Summary Judgement:  An intriguing narrative that literally tells the story of a mission to the stars.

Written by: Jamie Mason

Photo by: NASA’s National Optical Astronomy Observatory.

Jamie Mason’s A Better Offer managed to surprise me.  When I learned that the story is told through the transcripts of fourteen voicemail messages, I feared that it wouldn’t work.  After all, the golden rule/tired cliché of writing says that you should never tell the reader a story; you must use your words to show the audience a transcendent creative vision.  Therein lay the potential paradox as voicemails embody the efficiency of telling somebody something important.  Rather than trying to parse a metatextual awareness that might resolve this paradox, I’ll just say that A Better Offer is an exception to the “show me don’t tell me” rule.

Set in the year 2025, A Better Offer tells the story of an American company’s discovery of a superluminal engine.   The Kuyper Drive boasts the ability to propel a ship from “Earth orbit to Pluto in no time flat!”.  When a test flight to the Horsehead Nebula discovers something so unexpected that the military moves in on the project, the situation gets appropriately complicated.  While the theme of government versus free enterprise is nothing new in science fiction, it feels remarkably fresh in this story.  In fact, Tom, the leaver of messages, speaks with a tone that reminded me of Jubal Harshaw in Robert Heinlien’s Stranger in a Strange Land. He’s brilliant, but slightly subversive and irreverent; his belief in the rule of law while surrounded by a military junta is inspiring to say the least.  Perhaps that is how this story gets around all the telling?  Tom’s voice is so clear that I couldn’t help but probe the subtext of his character, thus drawing me into the story.

The lack of technobabble accurate to seven decimal points may disappoint some hard SF fanatics.  However, there’s really no way details like that could have been worked into the story without making it seem like pointless exposition.  Why should two business men need to talk to each other about the nuts and bolts of the Kuyper Drive?  They’d likey leave details like that to the techies and R&D team.  If anything, the choice to eschew hard SF tidbits broadens the story’s potential audience.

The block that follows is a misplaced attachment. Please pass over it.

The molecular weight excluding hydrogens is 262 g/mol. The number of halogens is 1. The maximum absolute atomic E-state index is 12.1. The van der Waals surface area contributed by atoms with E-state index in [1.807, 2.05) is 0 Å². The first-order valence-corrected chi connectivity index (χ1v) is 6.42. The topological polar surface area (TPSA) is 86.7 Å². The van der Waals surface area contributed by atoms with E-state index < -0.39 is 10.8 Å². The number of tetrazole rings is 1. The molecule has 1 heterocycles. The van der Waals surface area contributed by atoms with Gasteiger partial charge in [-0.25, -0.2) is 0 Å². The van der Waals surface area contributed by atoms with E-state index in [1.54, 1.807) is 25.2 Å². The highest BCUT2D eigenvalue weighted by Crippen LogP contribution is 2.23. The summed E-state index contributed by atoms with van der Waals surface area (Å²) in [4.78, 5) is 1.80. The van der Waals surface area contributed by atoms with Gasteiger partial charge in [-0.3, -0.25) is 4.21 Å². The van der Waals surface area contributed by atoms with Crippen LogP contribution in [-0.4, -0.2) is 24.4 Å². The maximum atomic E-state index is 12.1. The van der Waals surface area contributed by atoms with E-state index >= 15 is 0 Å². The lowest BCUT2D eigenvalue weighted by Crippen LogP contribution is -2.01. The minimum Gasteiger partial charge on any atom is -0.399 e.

I also had a little giggle when the story mentioned Winston, the chimpanzee who pilots the first superluminal flight to the Horsehead Nebula.  The discussion of how the Chimp would press the launch and come home buttons reminded me a little of this…

My only criticism of the story is that Murray, the man on the other end of Tom’s phone calls, never seems to pick up his phone.  Events that have the potential to affect the whole planet, as well as their company’s bottom line, are unfolding, and Murray can’t pick up his damn phone?  What could he be doing that is so bloody important?  I know, he can’t pick up without causing a jarring shift in the story’s format.  While I don’t hold that little detail against Mr. Mason’s very well put together story, it did stand out while I was reading.

I’m also going to give an approving nod to Mr. Mason for coming up with an idea that I’ve never seen in a SF story (perhaps once in a movie, but I hated that movie so it doesn’t count).  I won’t give away too much for fear of ruining the ending.  Sufficed to say, the choice of astronauts for humanity’s first manned superluminal flight is wonderfully clever.  Moreover, the astronauts’ back stories act as a clear focal point for the civil rights outrage that lurks just beneath the story’s surface.

A Better Offer proves that you don’t need to spend years researching theoretical physics to tell a compelling story about man travelling faster than the speed of light.  The story can be found on AE: The Canadian Science Fiction Review.  Here’s a link, go read and enjoy.

Overall Score: +3